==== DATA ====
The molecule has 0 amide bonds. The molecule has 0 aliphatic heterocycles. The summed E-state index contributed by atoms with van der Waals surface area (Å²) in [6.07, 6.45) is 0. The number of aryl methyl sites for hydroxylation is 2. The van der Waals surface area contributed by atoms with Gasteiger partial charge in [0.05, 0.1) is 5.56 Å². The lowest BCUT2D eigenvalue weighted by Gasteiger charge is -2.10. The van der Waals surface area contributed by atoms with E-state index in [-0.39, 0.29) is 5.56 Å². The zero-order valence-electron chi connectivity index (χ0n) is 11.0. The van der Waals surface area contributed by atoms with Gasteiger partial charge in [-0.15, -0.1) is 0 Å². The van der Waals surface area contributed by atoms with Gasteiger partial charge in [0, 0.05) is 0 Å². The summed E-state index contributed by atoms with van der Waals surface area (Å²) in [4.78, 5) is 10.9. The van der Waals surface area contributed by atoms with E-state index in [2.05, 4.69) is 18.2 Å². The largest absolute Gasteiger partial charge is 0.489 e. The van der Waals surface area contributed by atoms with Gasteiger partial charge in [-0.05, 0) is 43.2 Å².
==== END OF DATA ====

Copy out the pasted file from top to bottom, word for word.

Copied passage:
The molecule has 0 amide bonds. The molecule has 0 aliphatic heterocycles. The summed E-state index contributed by atoms with van der Waals surface area (Å²) in [6.07, 6.45) is 0. The number of aryl methyl sites for hydroxylation is 2. The van der Waals surface area contributed by atoms with Gasteiger partial charge in [0.05, 0.1) is 5.56 Å². The lowest BCUT2D eigenvalue weighted by Gasteiger charge is -2.10. The van der Waals surface area contributed by atoms with E-state index in [-0.39, 0.29) is 5.56 Å². The zero-order valence-electron chi connectivity index (χ0n) is 11.0. The van der Waals surface area contributed by atoms with Gasteiger partial charge in [-0.15, -0.1) is 0 Å². The van der Waals surface area contributed by atoms with Gasteiger partial charge in [0, 0.05) is 0 Å². The summed E-state index contributed by atoms with van der Waals surface area (Å²) in [4.78, 5) is 10.9. The van der Waals surface area contributed by atoms with E-state index in [2.05, 4.69) is 18.2 Å². The largest absolute Gasteiger partial charge is 0.489 e. The van der Waals surface area contributed by atoms with Gasteiger partial charge in [-0.05, 0) is 43.2 Å².